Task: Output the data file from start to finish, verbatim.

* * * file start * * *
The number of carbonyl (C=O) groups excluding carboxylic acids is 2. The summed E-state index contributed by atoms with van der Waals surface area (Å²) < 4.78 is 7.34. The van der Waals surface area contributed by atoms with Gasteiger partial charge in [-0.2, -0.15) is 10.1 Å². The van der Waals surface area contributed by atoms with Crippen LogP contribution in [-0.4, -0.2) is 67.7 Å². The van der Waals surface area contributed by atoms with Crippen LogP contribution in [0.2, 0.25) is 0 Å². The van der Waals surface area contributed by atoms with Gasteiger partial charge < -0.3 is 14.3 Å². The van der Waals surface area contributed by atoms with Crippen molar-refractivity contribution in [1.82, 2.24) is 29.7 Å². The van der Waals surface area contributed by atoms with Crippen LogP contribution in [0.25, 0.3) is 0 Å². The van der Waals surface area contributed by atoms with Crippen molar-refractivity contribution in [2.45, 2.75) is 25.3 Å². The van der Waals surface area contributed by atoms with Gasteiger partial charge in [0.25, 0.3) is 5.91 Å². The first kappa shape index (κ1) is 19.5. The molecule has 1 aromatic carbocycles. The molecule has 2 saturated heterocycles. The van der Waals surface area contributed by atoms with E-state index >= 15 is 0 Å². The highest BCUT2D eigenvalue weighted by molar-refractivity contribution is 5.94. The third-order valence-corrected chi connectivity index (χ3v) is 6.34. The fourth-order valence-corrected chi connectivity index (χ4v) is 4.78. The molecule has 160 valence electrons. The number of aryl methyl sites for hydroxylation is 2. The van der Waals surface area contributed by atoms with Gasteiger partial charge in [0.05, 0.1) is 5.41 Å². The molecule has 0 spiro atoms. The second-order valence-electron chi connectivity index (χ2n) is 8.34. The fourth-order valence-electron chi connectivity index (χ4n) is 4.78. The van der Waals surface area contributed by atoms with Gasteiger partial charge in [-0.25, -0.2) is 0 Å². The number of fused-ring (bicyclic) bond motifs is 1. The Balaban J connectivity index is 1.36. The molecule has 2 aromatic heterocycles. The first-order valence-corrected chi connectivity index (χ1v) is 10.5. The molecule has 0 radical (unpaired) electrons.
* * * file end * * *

The number of carbonyl (C=O) groups excluding carboxylic acids is 2. The summed E-state index contributed by atoms with van der Waals surface area (Å²) < 4.78 is 7.34. The van der Waals surface area contributed by atoms with Gasteiger partial charge in [-0.2, -0.15) is 10.1 Å². The van der Waals surface area contributed by atoms with Crippen LogP contribution in [-0.4, -0.2) is 67.7 Å². The van der Waals surface area contributed by atoms with Crippen LogP contribution in [0.2, 0.25) is 0 Å². The van der Waals surface area contributed by atoms with Gasteiger partial charge < -0.3 is 14.3 Å². The van der Waals surface area contributed by atoms with Crippen molar-refractivity contribution in [1.82, 2.24) is 29.7 Å². The van der Waals surface area contributed by atoms with Crippen LogP contribution in [0.25, 0.3) is 0 Å². The van der Waals surface area contributed by atoms with Crippen molar-refractivity contribution in [2.45, 2.75) is 25.3 Å². The van der Waals surface area contributed by atoms with Gasteiger partial charge in [0.25, 0.3) is 5.91 Å². The first kappa shape index (κ1) is 19.5. The molecule has 1 aromatic carbocycles. The molecule has 2 saturated heterocycles. The van der Waals surface area contributed by atoms with E-state index >= 15 is 0 Å². The highest BCUT2D eigenvalue weighted by molar-refractivity contribution is 5.94. The third-order valence-corrected chi connectivity index (χ3v) is 6.34. The fourth-order valence-corrected chi connectivity index (χ4v) is 4.78. The molecule has 160 valence electrons. The number of aryl methyl sites for hydroxylation is 2. The van der Waals surface area contributed by atoms with Gasteiger partial charge in [0.05, 0.1) is 5.41 Å². The molecule has 0 spiro atoms. The second-order valence-electron chi connectivity index (χ2n) is 8.34. The fourth-order valence-electron chi connectivity index (χ4n) is 4.78. The van der Waals surface area contributed by atoms with Gasteiger partial charge in [-0.25, -0.2) is 0 Å². The number of fused-ring (bicyclic) bond motifs is 1. The Balaban J connectivity index is 1.36. The molecule has 2 aromatic heterocycles. The first-order valence-corrected chi connectivity index (χ1v) is 10.5. The molecule has 0 radical (unpaired) electrons.